Friday, May 8, 2009

Strawberry Rhubarb Jam...Step by Step with Photos

Homemade Jam is a very daunting prospect for many...
Seemingly complicated, difficult, and fraught with peril.
It really does not have to be. MrMartha will take you through it, with step by step instructions and photos

It is an incredibly simple recipe, with one requirement -- accurate measuring.
There is a straightforward preparation procedure, also with one major requirement -- precise timing.
If you spend a little time familiarizing yourself with the procedures before you start the process....the results are well worth the effort and nothing short of spectacular.

The quick rundown:
* Select and prepare your fruit. * Pre-measure ingredients. * Prepare jars. * Heat fruit and sugar to a rolling boil, add the packaged pectin, and cook together. * Carefully ladle into jars. * Install lids and rings. * Process in boiling water to cover, then remove and allow to stand undisturbed till cool. That's all ---REALLY.

Read More for a MrMartha's favorite Strawberry/Rhubarb Jam recipe, Detailed step by step instructions with photos, and some additional helpful hints.

MrMartha's Strawberry Rhubarb Jam

4 Cups Prepared Fruit (mixture of Strawberries and precooked Rhubarb) (Approx 4-5 pints of unprepared fruit)
7 Cups White Sugar
1 Tablespoon Balsamic Vinegar
Pinch of Salt
1 Teaspoon Butter (to limit foaming while boiling)
1 Pouch Liquid Pectin (Certo or Ball brand)

The ratio of Strawberry to Rhubarb is a matter of personal taste. MrMartha likes about 25% Rhubarb, which gives a wonderful nuance but leaves the Strawberries the predominant flavor. If you like a more assertive Rhubarb flavor, go 50-50. You can also make the recipe using only Strawberries, but the blend is so much better.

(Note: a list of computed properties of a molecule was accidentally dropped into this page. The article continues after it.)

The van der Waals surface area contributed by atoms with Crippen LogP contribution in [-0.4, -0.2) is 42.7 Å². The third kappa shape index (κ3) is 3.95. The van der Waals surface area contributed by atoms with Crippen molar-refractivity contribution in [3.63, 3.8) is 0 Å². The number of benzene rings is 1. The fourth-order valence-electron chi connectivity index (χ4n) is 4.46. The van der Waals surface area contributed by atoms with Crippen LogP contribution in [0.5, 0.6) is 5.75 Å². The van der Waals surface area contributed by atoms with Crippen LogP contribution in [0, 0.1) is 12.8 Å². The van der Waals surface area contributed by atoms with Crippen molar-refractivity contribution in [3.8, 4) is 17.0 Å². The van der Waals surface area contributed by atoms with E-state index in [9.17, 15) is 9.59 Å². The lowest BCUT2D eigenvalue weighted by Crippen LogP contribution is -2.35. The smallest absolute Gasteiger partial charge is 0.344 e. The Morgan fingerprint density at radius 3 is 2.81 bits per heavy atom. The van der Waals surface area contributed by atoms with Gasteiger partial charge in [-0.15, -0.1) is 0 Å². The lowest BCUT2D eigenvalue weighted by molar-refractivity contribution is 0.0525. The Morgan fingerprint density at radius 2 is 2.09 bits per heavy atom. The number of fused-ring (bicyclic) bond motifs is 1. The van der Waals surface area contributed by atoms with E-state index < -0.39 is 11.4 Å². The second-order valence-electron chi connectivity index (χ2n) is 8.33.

Chop the Rhubarb and stew over medium heat, with a little bit of added water, apple juice, or orange juice. The Rhubarb should just start to soften and break into fibers, and should not have excess juices, Allow to cool slightly, skim off any excess liquid as needed.

Hull and slice the Strawberries in half or quarters depending on size. In a mixing bowl mash the sliced fruit with a potato masher or wide tined fork, until macerated. you should see a mixture of juice and pulp, with a few larger bits of berry still intact. If you like a chunkier jam, add some additional sliced berries to the crushed mixture at the end.

Measure the fruit into a liquid measuring cup, in your preferred ratio.
Note-- some say use individual one cup measures for best accuracy, but MrMartha always uses a 4 cup pyrex measure, and has never had a problem...just be sure you are only measuring out exact quantity called for.

Heat the prepared fruit in a 6-8 quart heavy deep saucepan or kettle. As the fruit starts to bubble, add the sugar, vinegar, salt, and butter. (see additional hints)

Bring the mixture to a full rolling boil on high heat, stirring constantly. (Cannot be stirred down, continues to boil even when stirred).

Quickly add the contents of the liquid pectin packet. (have the pectin pouch pre-opened and sitting upright in a glass or cup nearby)